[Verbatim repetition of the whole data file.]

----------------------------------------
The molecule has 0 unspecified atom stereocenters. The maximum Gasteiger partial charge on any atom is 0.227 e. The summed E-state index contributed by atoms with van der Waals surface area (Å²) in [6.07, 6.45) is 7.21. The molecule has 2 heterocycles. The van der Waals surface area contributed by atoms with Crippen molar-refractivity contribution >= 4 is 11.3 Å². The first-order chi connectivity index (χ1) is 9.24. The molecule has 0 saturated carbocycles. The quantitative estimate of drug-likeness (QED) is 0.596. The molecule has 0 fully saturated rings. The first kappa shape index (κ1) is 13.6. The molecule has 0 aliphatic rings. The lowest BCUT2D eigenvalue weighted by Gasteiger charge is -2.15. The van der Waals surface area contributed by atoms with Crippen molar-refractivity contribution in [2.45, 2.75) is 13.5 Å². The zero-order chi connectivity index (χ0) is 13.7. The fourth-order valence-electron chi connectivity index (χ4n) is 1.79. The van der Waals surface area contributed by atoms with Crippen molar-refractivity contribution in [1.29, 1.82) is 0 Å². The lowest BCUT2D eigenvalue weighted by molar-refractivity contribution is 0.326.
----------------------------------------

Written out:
The molecule has 0 unspecified atom stereocenters. The maximum Gasteiger partial charge on any atom is 0.227 e. The summed E-state index contributed by atoms with van der Waals surface area (Å²) in [6.07, 6.45) is 7.21. The molecule has 2 heterocycles. The van der Waals surface area contributed by atoms with Crippen molar-refractivity contribution >= 4 is 11.3 Å². The first-order chi connectivity index (χ1) is 9.24. The molecule has 0 saturated carbocycles. The quantitative estimate of drug-likeness (QED) is 0.596. The molecule has 0 fully saturated rings. The first kappa shape index (κ1) is 13.6. The molecule has 0 aliphatic rings. The lowest BCUT2D eigenvalue weighted by Gasteiger charge is -2.15. The van der Waals surface area contributed by atoms with Crippen molar-refractivity contribution in [2.45, 2.75) is 13.5 Å². The zero-order chi connectivity index (χ0) is 13.7. The fourth-order valence-electron chi connectivity index (χ4n) is 1.79. The van der Waals surface area contributed by atoms with Crippen molar-refractivity contribution in [1.29, 1.82) is 0 Å². The lowest BCUT2D eigenvalue weighted by molar-refractivity contribution is 0.326.